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Costs Budgeting – After The “big Bang”

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It has been some months since the introduction of costs budgeting to the CPR and now is the time to review where we are following this major change in costs management.

The first time that the Court has looked specifically at costs budgets in the post Jackson environment

Costs budgeting in libel cases under the new regime has already been tested in Andrew Mitchell MP’s ‘Plebgate’ battle against The Sun publishers, News Group Newspapers.

This should have been a relatively straightforward libel case in the High Court, but costs budgeting was a requirement before the case could be heard.  Mr Mitchell’s legal team failed to file a costs budget with the Court seven days before the CMC and as a consequence the Court imposed sanctions.The sanctions imposed by Master McCloud resulted in Mr. Mitchell being restricted to a budget consisting of only the applicable court fees.

Mr. Mitchell’s lawyers returned to Court to implore the Judge for relief from sanctions but the Judge took what is clearly a stringent pro-reforms stance and dismissed the application.The Judge would not ignore the fact that Mr Mitchell’s lawyers knew what was expected of them under the new regime and refused to alter her decision.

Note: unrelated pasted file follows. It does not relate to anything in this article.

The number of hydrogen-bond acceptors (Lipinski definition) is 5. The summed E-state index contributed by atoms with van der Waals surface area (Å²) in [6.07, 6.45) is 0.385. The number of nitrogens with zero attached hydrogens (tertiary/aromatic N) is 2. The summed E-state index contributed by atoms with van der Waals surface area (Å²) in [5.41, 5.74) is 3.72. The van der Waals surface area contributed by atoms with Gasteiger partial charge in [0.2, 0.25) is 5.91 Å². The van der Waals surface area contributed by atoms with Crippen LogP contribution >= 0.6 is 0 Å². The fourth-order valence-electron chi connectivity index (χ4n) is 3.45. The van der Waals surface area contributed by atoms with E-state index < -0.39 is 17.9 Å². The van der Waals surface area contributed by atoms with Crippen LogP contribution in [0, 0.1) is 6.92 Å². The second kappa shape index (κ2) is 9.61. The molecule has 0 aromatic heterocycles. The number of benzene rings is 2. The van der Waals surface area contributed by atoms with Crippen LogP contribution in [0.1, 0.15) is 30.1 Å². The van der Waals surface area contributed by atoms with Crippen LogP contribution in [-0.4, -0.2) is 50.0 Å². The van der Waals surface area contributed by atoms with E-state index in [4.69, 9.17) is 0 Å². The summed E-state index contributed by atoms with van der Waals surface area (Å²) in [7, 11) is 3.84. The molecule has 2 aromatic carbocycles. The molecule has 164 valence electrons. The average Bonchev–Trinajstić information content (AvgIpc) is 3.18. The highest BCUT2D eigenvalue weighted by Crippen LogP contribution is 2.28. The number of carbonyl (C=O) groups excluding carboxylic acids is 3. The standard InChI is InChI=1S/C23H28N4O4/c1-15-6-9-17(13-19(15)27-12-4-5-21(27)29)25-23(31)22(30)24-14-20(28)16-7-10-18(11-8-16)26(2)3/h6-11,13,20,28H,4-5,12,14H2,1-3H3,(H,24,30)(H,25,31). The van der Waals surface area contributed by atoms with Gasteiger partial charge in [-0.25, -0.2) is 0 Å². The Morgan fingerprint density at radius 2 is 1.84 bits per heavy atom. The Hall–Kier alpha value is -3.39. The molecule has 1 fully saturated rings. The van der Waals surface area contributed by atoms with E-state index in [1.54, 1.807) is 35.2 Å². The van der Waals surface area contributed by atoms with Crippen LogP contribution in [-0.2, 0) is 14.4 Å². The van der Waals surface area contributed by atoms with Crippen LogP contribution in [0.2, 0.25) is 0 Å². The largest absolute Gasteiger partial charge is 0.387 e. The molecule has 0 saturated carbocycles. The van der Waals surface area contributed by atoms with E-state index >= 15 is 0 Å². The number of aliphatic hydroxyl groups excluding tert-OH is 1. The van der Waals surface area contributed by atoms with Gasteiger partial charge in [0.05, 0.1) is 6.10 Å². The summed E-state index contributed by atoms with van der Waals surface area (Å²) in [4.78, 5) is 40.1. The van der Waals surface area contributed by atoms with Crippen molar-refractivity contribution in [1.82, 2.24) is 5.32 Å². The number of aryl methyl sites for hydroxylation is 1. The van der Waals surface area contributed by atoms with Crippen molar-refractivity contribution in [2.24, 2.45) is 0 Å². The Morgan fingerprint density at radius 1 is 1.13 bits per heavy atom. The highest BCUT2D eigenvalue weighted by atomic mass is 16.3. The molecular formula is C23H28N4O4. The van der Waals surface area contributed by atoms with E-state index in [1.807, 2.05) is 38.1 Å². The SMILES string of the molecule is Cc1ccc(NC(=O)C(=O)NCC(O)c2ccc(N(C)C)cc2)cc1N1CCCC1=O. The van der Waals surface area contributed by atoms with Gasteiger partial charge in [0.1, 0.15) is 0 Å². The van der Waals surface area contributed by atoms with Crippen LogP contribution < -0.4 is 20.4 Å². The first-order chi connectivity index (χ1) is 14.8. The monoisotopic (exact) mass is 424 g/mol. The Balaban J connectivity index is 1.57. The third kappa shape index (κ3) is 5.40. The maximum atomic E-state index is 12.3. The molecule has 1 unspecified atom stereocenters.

Mr. Mitchell’s lawyers will now look to the Court of Appeal.It is probably no coincidence that such a high profile dispute has been made an example of and will no doubt be the blueprint for the costs budgeting era.This should be a stark warning to all practitioners that non-compliance with the costs budgeting rules may lead to catastrophic financial losses.

Other decisions

There have been other cases to note, which while they relate to matters under the pilot schemes, do provide further indications of the stance that Courts will adopt under the new regime.

Kim Murray (1) Jean Stokes (2) v Neil Dowlman Architecture Ltd [2013] EWHC 872 (TCC) dealt with the subsequent revision of an approved budget.The Claimant’s budget was approved by the court at £82,500, however it was later noticed that the budget did not state that it excluded the ATE premium and success fee and therefore relief from sanctions was sought.

In this case the Court allowed the budget to be revised, taking into account that Precedent Form B assumes that additional liabilities may often be excluded from budgets.Essentially it was found that the Claimant was guilty of nothing more than failing to tick a box.However, Mr. Justice Coulson made it clear that the outcome was likely to be an exceptional one, stating that “In an ordinary case, it will be extremely difficult to persuade a court that inadequacies or mistakes in the preparation of a costs budget, which is then approved by the court, should be subsequently revised or rectified….”

It was also emphasised that the absence of prejudice alone would be unlikely to justify revision of an approved budget.Overall, although revision of the budget was allowed, the impression given by the Court is that such revisions will be extremely rare in the future and therefore it will be imperative that budgets are as accurate as possible when submitted.